Cwele drugs-trial witness 'in poor emotional state'
The drug-trafficking trial of the state security minister’s wife and a Nigerian national could not continue because a state witness was in a poor emotional state, the Pietermaritzburg High Court heard on Tuesday.
The case against Frank Nabolisa and Sheryl Cwele (42), wife of State Security Minister Siyabonga Cwele, began on Monday.
Both have pleaded not guilty to the charges against them.
Cwele and Nabolisa allegedly conspired to recruit Charmaine Moss and Tessa Beetge as drug mules. Beetge is currently serving an eight-year jail sentence in São Paulo, Brazil, after 10kg of raw cocaine was found in her luggage.
Cwele and Nabolisa were arrested in January and face three charges—dealing or conspiring to deal in drugs; procuring Moss to collect drugs in Turkey; and procuring Beetge to smuggle 10kg of cocaine from South America. Beetge was allegedly promised a job in London, but was sent to Brazil where she was arrested.
Cwele was granted R100 000 bail on February 5. Nabolisa was denied bail because the court considered him a flight risk.
Turned down job offer
Testifying in court on Monday, state witness Moss described how she was allegedly recruited by Cwele to work overseas. She met Nabolisa in Johannesburg during preparations for her trip.
She allegedly later turned down the job offer.
Moss, a professional beauty therapist and former police officer, told the court she met Cwele in 2005 when they both took their children to a choir performance on the KwaZulu-Natal South Coast.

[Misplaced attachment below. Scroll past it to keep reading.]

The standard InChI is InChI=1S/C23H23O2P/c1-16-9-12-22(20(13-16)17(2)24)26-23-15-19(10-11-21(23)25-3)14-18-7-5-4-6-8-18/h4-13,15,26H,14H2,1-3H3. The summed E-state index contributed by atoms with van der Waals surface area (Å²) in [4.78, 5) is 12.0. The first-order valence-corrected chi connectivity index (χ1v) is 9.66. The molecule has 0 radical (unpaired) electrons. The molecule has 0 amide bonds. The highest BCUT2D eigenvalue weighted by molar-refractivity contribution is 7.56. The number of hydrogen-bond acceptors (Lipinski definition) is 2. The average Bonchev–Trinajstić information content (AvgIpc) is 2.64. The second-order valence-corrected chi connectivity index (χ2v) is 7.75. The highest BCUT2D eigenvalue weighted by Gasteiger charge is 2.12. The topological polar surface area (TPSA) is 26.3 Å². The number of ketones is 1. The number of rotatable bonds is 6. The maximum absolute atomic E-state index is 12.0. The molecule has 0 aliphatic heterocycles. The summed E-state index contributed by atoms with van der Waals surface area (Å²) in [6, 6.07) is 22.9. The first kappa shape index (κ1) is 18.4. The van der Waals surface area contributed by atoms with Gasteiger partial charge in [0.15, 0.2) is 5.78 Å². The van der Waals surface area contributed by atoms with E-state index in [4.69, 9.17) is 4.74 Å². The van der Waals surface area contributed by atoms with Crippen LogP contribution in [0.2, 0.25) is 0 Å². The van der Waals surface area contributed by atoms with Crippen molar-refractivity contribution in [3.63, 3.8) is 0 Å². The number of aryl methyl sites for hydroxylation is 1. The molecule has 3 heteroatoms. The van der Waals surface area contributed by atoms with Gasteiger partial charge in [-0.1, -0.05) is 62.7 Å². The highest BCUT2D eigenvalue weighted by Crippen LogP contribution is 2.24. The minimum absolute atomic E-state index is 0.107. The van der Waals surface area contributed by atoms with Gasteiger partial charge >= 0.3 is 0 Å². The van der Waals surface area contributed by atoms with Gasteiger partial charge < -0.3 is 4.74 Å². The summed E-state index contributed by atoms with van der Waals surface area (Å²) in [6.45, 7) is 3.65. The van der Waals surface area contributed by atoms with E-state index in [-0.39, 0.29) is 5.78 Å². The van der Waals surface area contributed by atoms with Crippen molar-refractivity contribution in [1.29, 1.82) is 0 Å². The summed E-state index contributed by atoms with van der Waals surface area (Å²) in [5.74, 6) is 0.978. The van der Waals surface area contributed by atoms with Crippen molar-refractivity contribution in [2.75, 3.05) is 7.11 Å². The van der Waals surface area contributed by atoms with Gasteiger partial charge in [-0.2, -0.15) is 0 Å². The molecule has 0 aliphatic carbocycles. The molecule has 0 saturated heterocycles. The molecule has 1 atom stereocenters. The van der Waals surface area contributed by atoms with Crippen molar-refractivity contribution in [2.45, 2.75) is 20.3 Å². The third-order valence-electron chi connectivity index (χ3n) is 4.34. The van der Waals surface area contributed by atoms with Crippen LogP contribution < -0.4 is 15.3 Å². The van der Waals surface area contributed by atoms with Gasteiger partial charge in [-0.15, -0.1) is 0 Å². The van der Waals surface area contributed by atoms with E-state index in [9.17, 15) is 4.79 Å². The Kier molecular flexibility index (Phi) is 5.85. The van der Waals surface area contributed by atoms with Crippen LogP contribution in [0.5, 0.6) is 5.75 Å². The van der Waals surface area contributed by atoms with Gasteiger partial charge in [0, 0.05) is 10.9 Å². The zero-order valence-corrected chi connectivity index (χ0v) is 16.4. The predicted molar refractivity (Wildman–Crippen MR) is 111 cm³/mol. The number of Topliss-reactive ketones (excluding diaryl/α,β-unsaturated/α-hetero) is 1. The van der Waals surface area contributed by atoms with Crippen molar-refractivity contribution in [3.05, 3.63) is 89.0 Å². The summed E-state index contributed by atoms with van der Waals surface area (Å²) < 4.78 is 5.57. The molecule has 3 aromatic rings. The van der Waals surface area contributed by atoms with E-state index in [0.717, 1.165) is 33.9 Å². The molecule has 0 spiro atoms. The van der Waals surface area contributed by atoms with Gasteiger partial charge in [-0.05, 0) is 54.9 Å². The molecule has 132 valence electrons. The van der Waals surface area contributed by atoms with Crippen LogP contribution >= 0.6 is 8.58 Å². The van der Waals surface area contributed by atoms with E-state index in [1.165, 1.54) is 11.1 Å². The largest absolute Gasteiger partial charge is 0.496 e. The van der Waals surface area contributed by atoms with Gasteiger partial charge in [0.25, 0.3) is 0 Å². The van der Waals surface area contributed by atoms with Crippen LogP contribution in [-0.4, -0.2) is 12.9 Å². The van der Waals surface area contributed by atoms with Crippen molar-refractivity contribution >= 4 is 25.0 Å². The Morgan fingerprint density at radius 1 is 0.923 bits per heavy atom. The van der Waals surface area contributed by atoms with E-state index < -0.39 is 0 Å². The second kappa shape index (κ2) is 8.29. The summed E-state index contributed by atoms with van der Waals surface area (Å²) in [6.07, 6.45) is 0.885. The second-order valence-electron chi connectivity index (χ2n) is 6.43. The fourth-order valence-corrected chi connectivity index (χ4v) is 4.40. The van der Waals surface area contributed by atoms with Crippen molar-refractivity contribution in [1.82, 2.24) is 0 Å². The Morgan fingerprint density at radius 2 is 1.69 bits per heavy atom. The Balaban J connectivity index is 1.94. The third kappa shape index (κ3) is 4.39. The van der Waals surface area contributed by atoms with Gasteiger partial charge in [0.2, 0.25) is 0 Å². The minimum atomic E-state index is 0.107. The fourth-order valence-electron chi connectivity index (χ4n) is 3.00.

They lost contact and then “bumped” into each other in 2007 at a shopping centre, where Cwele told Moss about a job opportunity overseas. She would be a beauty therapist or a caregiver and earn R25 000 in two weeks, the court heard.
Moss decided against taking the offer when she became suspicious after Cwele told her about Nabolisa, who was described as an agent who organised overseas jobs.
On Tuesday State advocate Ian Cooke told the court that Moss could not testify on the day. “The witness’s friend came to me this morning and said that Moss is in a poor emotional state. I then saw Moss and she was visibly shaken and not in a position to continue with the cross-examination.”
Cooke asked for an adjournment until Wednesday so that Moss could compose herself.
Cwele’s advocate, Mvuseni Ngubane, and Nabolisa’s advocate, Koos van Vuuren, did not oppose the adjournment.
Cwele arrived in a stylish suit and accompanied by two women. Minister Siyabonga Cwele, who was in court during his wife’s bail application in February, was not in court on Tuesday.—Sapa